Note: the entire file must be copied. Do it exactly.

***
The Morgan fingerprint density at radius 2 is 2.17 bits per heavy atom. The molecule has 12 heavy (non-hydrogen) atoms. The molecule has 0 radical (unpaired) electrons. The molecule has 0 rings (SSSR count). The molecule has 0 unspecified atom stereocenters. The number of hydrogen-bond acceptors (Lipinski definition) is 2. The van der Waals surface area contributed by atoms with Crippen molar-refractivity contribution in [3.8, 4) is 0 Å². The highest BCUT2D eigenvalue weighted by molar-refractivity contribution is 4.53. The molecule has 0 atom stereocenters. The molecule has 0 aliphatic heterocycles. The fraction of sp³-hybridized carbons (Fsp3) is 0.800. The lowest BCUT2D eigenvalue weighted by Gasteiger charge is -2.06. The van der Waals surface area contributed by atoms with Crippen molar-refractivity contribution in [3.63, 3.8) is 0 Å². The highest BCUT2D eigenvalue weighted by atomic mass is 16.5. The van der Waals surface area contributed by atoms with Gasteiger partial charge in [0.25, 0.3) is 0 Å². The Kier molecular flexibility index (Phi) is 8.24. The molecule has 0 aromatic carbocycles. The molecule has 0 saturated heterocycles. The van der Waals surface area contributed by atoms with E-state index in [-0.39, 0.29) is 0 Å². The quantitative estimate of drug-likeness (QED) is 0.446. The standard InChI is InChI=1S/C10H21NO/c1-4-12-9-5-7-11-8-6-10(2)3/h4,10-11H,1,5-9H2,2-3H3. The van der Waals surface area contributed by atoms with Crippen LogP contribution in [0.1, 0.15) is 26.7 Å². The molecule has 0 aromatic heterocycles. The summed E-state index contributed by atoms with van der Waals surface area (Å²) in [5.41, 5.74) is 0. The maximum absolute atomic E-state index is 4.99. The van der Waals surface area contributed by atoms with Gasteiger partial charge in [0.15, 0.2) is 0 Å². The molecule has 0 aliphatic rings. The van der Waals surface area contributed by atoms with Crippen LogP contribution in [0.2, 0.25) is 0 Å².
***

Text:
The Morgan fingerprint density at radius 2 is 2.17 bits per heavy atom. The molecule has 12 heavy (non-hydrogen) atoms. The molecule has 0 radical (unpaired) electrons. The molecule has 0 rings (SSSR count). The molecule has 0 unspecified atom stereocenters. The number of hydrogen-bond acceptors (Lipinski definition) is 2. The van der Waals surface area contributed by atoms with Crippen molar-refractivity contribution in [3.8, 4) is 0 Å². The highest BCUT2D eigenvalue weighted by molar-refractivity contribution is 4.53. The molecule has 0 atom stereocenters. The molecule has 0 aliphatic heterocycles. The fraction of sp³-hybridized carbons (Fsp3) is 0.800. The lowest BCUT2D eigenvalue weighted by Gasteiger charge is -2.06. The van der Waals surface area contributed by atoms with Crippen molar-refractivity contribution in [3.63, 3.8) is 0 Å². The highest BCUT2D eigenvalue weighted by atomic mass is 16.5. The van der Waals surface area contributed by atoms with Gasteiger partial charge in [0.25, 0.3) is 0 Å². The Kier molecular flexibility index (Phi) is 8.24. The molecule has 0 aromatic carbocycles. The molecule has 0 saturated heterocycles. The van der Waals surface area contributed by atoms with E-state index in [-0.39, 0.29) is 0 Å². The quantitative estimate of drug-likeness (QED) is 0.446. The standard InChI is InChI=1S/C10H21NO/c1-4-12-9-5-7-11-8-6-10(2)3/h4,10-11H,1,5-9H2,2-3H3. The van der Waals surface area contributed by atoms with Crippen LogP contribution in [0.1, 0.15) is 26.7 Å². The molecule has 0 aromatic heterocycles. The summed E-state index contributed by atoms with van der Waals surface area (Å²) in [5.41, 5.74) is 0. The maximum absolute atomic E-state index is 4.99. The van der Waals surface area contributed by atoms with Gasteiger partial charge in [0.15, 0.2) is 0 Å². The molecule has 0 aliphatic rings. The van der Waals surface area contributed by atoms with Crippen LogP contribution in [0.2, 0.25) is 0 Å².